5. Diversify funding. Only billing one funding source for one service line is risky. It's possible to lose everything if that funding source suddenly dries up. Many buyers are more comfortable with making an investment if there are multiple funding streams. This might mean expanding into additional regions or states and/or providing different services.
6. Delegate responsibilities. Entrepreneurs often put themselves in a position to be the final word on many decisions — often too many. While you may still want to provide input and possibly sign off on the big decisions and spends, begin empowering others to make decisions and take on greater leadership responsibilities. This should alleviate some of your stress. It should also allow you to focus on the most significant issues while strengthening your team and making the business more desirable to buyers.
7. Get accredited. Although the accreditation process is often costly and time consuming, going through it will help identify the areas of your agency most in need of improvement. It will also highlight the strengths and selling points of your company. Accreditation provides best-practice policies and procedures and helps professionalize your business. This can elevate your agency from basic to extraordinary, which should translate into higher purchase multiples.
8. Clean out the closet. During the due diligence process, a buyer will pull back your company's curtains and look into every closet for skeletons. Make sure you deal with any debts, lawsuits, and compliance issues promptly. No buyer wants to inherit these headaches, and how you handle them speaks volumes about your competence and culture.
Buyers know that such issues are commonplace for any business. Be upfront and honest with your M+A advisor so that each can be evaluated and presented in the most positive light.
9. Surround yourself with smart people. Even if you are the most competent person at what you do, it's unlikely that you also have the skills to be an effective lawyer, accountant, and M+A advisor. When you bring your business to the market, you will want to represent your organization in the most impressive manner possible. This is best accomplished with knowledge.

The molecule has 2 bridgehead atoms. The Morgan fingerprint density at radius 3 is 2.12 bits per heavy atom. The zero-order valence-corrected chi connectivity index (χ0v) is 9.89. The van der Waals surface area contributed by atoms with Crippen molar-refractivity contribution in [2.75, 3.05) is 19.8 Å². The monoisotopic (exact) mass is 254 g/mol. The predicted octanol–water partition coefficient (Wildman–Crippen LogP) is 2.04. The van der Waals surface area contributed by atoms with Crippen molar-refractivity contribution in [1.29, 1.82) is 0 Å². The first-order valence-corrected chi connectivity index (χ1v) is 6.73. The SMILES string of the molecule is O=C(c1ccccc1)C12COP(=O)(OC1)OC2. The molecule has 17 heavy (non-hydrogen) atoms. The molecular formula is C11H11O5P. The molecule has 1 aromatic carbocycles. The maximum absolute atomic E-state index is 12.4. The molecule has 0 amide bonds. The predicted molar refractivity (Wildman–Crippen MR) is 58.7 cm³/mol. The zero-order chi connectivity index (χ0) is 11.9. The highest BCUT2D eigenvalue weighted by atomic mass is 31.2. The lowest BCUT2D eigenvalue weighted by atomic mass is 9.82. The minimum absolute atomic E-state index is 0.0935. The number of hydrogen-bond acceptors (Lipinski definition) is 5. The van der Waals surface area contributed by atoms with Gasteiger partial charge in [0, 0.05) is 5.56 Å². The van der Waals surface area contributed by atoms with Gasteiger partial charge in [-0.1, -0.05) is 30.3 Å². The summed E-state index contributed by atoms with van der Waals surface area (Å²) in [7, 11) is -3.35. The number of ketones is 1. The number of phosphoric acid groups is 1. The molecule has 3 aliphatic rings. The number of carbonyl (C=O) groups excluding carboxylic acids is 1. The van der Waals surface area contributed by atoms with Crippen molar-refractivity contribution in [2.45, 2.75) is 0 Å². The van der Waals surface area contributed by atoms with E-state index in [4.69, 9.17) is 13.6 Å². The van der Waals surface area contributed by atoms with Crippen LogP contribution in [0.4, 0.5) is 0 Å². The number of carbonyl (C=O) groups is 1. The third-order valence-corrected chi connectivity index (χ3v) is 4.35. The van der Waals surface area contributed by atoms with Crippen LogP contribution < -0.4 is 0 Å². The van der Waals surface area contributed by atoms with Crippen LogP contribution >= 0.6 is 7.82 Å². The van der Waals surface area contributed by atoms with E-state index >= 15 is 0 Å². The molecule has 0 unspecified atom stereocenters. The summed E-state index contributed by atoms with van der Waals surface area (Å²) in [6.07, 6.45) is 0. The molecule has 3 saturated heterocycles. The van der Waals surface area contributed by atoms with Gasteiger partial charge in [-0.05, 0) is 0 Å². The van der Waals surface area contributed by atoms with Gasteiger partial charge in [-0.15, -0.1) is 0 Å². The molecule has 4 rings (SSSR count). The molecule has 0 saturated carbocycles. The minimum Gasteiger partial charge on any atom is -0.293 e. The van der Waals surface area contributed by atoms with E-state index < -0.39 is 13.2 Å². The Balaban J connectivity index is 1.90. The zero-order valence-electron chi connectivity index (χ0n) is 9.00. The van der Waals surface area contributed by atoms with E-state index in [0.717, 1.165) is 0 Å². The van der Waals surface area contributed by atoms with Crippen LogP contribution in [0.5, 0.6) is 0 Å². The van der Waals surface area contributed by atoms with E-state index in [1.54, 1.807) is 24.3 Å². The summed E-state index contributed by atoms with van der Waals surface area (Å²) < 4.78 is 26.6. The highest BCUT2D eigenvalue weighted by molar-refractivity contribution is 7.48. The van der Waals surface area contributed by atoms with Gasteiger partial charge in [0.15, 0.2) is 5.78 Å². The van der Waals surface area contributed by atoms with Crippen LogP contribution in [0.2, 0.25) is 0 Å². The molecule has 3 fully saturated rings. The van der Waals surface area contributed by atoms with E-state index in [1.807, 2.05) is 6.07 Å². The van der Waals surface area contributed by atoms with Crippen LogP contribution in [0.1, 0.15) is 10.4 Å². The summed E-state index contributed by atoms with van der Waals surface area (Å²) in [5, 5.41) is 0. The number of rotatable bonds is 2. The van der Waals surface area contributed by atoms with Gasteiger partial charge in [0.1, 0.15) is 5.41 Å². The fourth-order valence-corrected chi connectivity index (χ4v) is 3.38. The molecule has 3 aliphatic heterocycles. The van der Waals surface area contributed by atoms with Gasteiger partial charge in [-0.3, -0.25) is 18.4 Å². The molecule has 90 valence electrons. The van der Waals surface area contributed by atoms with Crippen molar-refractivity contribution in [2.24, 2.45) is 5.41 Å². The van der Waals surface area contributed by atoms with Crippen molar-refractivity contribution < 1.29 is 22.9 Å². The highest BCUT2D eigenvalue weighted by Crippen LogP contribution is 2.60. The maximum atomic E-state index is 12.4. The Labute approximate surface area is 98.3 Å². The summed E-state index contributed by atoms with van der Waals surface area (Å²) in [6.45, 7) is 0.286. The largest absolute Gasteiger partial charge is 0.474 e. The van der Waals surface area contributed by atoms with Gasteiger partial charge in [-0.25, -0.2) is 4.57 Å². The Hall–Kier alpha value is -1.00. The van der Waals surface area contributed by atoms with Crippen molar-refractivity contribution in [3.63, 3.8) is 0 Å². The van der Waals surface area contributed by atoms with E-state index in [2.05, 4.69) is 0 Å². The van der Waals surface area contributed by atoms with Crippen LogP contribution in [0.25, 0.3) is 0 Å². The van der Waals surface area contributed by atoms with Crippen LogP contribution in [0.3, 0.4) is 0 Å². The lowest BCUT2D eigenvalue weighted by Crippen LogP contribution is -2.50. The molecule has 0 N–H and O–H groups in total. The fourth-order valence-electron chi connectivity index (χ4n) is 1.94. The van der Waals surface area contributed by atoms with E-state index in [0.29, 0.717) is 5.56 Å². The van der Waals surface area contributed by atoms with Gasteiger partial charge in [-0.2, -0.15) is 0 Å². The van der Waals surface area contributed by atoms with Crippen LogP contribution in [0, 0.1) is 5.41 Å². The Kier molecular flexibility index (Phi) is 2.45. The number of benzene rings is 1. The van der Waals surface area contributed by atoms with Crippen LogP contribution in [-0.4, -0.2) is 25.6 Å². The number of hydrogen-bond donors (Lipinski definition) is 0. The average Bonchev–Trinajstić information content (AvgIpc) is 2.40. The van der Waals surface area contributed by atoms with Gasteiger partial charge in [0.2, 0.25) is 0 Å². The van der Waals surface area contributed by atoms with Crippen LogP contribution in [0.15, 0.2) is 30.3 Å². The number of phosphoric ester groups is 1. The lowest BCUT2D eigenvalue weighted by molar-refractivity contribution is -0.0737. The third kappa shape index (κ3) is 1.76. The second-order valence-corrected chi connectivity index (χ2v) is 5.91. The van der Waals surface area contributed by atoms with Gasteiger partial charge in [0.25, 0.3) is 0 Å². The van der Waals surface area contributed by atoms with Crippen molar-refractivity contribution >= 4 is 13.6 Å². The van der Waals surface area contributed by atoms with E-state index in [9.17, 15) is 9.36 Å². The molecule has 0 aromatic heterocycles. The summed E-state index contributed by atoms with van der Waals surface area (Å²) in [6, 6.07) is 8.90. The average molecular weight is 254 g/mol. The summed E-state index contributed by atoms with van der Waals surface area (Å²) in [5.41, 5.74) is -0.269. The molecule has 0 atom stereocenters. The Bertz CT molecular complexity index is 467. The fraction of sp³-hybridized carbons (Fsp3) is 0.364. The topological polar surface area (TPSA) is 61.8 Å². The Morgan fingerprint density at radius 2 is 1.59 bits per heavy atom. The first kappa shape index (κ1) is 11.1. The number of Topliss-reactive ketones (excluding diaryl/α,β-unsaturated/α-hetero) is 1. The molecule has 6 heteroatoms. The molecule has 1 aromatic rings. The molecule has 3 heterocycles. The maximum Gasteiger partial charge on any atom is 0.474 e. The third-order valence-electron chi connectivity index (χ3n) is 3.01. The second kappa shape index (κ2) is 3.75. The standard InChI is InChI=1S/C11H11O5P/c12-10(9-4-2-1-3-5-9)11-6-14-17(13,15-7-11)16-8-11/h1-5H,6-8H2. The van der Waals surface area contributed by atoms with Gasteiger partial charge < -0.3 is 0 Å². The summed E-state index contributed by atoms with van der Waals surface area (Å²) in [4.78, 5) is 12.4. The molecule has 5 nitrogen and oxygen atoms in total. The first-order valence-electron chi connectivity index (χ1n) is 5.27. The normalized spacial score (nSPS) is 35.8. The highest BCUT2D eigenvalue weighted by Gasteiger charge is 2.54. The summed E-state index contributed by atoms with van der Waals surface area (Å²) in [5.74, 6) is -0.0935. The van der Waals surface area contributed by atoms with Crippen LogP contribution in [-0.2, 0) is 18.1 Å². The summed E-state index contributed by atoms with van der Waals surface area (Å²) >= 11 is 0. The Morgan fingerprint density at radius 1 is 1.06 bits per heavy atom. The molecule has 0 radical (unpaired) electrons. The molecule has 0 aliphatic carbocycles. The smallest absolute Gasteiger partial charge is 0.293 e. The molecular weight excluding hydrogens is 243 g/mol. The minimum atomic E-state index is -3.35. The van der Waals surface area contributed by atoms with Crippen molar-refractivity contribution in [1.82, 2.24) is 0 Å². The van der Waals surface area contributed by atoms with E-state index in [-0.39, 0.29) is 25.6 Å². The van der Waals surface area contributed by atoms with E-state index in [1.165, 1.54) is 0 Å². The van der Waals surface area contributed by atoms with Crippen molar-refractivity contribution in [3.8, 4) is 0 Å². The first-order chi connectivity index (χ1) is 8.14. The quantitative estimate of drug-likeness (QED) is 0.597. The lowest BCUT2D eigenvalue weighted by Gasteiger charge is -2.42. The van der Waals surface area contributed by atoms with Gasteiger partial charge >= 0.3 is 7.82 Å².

You'll want each of the individuals filling critical positions on your planning team and representing you at the negotiating table to accentuate your professionalism and the strength of your organization. The team you put together will help ensure you receive the best value and identify the buyer most suited to achieve the desired vision for your organization's future.
Most companies sell for a multiple of cash flow. As such, think about the notion that every additional dollar of cash flow creates a multiple of dollar value (sale price) for your company. I did not understand this concept until I started selling companies. I now understand the money I left on the table when I sold my company because I failed to properly prepare. Thankfully, our due diligence process went smoothly since we had undergone accreditation and knew we had no skeletons in our closet.
The key takeaways: Adequately preparing your business for sale is a large project. If you approach it as a methodical process, it will happen more naturally and effectively. The process will also strengthen your organization and ultimately make it a better place for you to work during your final years with the company. By performing the tasks described above, your chances of receiving the highest value for your company should greatly improve. There will be no need for a Magic 8-ball since you'll be armed with knowledge and not counting on chance.
As Co-Founder of LifeShare, a multi-state human services and healthcare organization, Rachel has a unique background of over 20 years of successful operational and executive experience, in addition to an MBA in Healthcare Management. She began her professional life as a home care provider, an experience that created the foundation for the innovative quality and success of LifeShare, while also changing her life. At LifeShare, she managed their Operations (Adult Day/Residential; Child Therapeutic Foster Care; HCBS; Child Therapeutic Day/Diversion Services, and Educational Programming), Finance, HR and Quality Assurance (facilitating COA accreditation and policy/procedure implementation). After selling LifeShare to Centene, Rachel remained during the transition of management and helped to provide outcome measurements and COA compliance reporting. At VERTESS she is a Managing Director providing M+A advisor and consultant services, specifically in the I/DD, behavioral health and related healthcare markets, where systems are rapidly evolving, and providers are striving to adapt strategically to diverse challenges.